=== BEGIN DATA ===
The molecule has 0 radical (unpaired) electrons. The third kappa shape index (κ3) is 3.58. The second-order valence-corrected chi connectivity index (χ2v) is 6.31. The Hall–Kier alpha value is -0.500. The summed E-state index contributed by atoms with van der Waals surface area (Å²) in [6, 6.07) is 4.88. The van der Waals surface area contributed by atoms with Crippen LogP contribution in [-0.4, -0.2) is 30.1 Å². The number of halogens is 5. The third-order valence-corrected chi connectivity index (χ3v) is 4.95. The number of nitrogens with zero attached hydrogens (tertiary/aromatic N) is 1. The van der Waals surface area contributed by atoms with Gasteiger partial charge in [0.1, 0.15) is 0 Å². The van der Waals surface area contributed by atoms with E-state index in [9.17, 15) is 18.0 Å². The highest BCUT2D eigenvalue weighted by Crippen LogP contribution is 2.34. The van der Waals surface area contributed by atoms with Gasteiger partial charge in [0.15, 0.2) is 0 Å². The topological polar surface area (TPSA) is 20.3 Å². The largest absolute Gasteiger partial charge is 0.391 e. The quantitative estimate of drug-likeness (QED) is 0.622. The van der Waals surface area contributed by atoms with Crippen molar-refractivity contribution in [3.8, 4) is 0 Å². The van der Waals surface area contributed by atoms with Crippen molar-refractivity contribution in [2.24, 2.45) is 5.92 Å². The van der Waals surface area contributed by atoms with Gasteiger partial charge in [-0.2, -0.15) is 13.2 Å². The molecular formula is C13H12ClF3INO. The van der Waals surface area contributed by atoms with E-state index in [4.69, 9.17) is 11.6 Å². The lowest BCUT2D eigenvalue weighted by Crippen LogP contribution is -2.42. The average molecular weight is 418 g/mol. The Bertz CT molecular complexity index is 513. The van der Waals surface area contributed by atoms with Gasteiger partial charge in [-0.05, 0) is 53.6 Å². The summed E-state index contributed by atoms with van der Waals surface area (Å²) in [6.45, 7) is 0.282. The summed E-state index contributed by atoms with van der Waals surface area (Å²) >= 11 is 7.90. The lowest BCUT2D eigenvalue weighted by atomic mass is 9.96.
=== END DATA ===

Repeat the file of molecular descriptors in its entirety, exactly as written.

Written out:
The molecule has 0 radical (unpaired) electrons. The third kappa shape index (κ3) is 3.58. The second-order valence-corrected chi connectivity index (χ2v) is 6.31. The Hall–Kier alpha value is -0.500. The summed E-state index contributed by atoms with van der Waals surface area (Å²) in [6, 6.07) is 4.88. The van der Waals surface area contributed by atoms with Crippen LogP contribution in [-0.4, -0.2) is 30.1 Å². The number of halogens is 5. The third-order valence-corrected chi connectivity index (χ3v) is 4.95. The number of nitrogens with zero attached hydrogens (tertiary/aromatic N) is 1. The van der Waals surface area contributed by atoms with Gasteiger partial charge in [0.1, 0.15) is 0 Å². The van der Waals surface area contributed by atoms with E-state index in [9.17, 15) is 18.0 Å². The highest BCUT2D eigenvalue weighted by Crippen LogP contribution is 2.34. The van der Waals surface area contributed by atoms with Gasteiger partial charge in [0.15, 0.2) is 0 Å². The topological polar surface area (TPSA) is 20.3 Å². The largest absolute Gasteiger partial charge is 0.391 e. The quantitative estimate of drug-likeness (QED) is 0.622. The van der Waals surface area contributed by atoms with Crippen molar-refractivity contribution in [3.8, 4) is 0 Å². The van der Waals surface area contributed by atoms with Crippen molar-refractivity contribution in [2.24, 2.45) is 5.92 Å². The van der Waals surface area contributed by atoms with Gasteiger partial charge in [-0.2, -0.15) is 13.2 Å². The molecular formula is C13H12ClF3INO. The van der Waals surface area contributed by atoms with E-state index in [4.69, 9.17) is 11.6 Å². The lowest BCUT2D eigenvalue weighted by Crippen LogP contribution is -2.42. The average molecular weight is 418 g/mol. The Bertz CT molecular complexity index is 513. The van der Waals surface area contributed by atoms with Gasteiger partial charge in [-0.05, 0) is 53.6 Å². The summed E-state index contributed by atoms with van der Waals surface area (Å²) in [6.45, 7) is 0.282. The summed E-state index contributed by atoms with van der Waals surface area (Å²) >= 11 is 7.90. The lowest BCUT2D eigenvalue weighted by atomic mass is 9.96.